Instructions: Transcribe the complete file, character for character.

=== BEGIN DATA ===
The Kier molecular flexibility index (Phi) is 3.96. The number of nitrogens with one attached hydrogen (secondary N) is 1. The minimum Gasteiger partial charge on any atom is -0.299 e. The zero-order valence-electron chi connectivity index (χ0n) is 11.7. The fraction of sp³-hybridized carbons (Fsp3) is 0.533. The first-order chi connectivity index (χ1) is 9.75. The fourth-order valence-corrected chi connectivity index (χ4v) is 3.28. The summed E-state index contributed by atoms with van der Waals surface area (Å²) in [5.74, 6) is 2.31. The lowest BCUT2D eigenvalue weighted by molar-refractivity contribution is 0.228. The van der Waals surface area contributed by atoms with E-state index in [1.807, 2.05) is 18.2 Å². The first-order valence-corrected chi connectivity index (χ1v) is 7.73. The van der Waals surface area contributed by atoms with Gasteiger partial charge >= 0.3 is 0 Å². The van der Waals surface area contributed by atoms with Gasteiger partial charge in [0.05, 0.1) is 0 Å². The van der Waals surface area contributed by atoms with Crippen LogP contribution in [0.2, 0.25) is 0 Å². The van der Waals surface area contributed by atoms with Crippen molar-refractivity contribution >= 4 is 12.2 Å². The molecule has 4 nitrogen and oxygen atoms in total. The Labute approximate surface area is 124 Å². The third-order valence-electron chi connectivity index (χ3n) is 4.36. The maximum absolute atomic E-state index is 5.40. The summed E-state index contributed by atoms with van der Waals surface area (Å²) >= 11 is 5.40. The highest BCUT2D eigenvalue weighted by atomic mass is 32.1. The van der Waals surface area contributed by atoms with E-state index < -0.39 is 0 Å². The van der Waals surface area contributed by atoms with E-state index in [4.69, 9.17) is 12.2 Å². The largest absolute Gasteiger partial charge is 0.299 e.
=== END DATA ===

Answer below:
The Kier molecular flexibility index (Phi) is 3.96. The number of nitrogens with one attached hydrogen (secondary N) is 1. The minimum Gasteiger partial charge on any atom is -0.299 e. The zero-order valence-electron chi connectivity index (χ0n) is 11.7. The fraction of sp³-hybridized carbons (Fsp3) is 0.533. The first-order chi connectivity index (χ1) is 9.75. The fourth-order valence-corrected chi connectivity index (χ4v) is 3.28. The summed E-state index contributed by atoms with van der Waals surface area (Å²) in [5.74, 6) is 2.31. The lowest BCUT2D eigenvalue weighted by molar-refractivity contribution is 0.228. The van der Waals surface area contributed by atoms with E-state index in [1.807, 2.05) is 18.2 Å². The first-order valence-corrected chi connectivity index (χ1v) is 7.73. The van der Waals surface area contributed by atoms with Gasteiger partial charge >= 0.3 is 0 Å². The van der Waals surface area contributed by atoms with Gasteiger partial charge in [0.05, 0.1) is 0 Å². The van der Waals surface area contributed by atoms with Crippen LogP contribution in [0.2, 0.25) is 0 Å². The van der Waals surface area contributed by atoms with Crippen molar-refractivity contribution >= 4 is 12.2 Å². The molecule has 4 nitrogen and oxygen atoms in total. The Labute approximate surface area is 124 Å². The third-order valence-electron chi connectivity index (χ3n) is 4.36. The maximum absolute atomic E-state index is 5.40. The summed E-state index contributed by atoms with van der Waals surface area (Å²) >= 11 is 5.40. The highest BCUT2D eigenvalue weighted by atomic mass is 32.1. The van der Waals surface area contributed by atoms with E-state index < -0.39 is 0 Å². The van der Waals surface area contributed by atoms with E-state index in [4.69, 9.17) is 12.2 Å². The largest absolute Gasteiger partial charge is 0.299 e.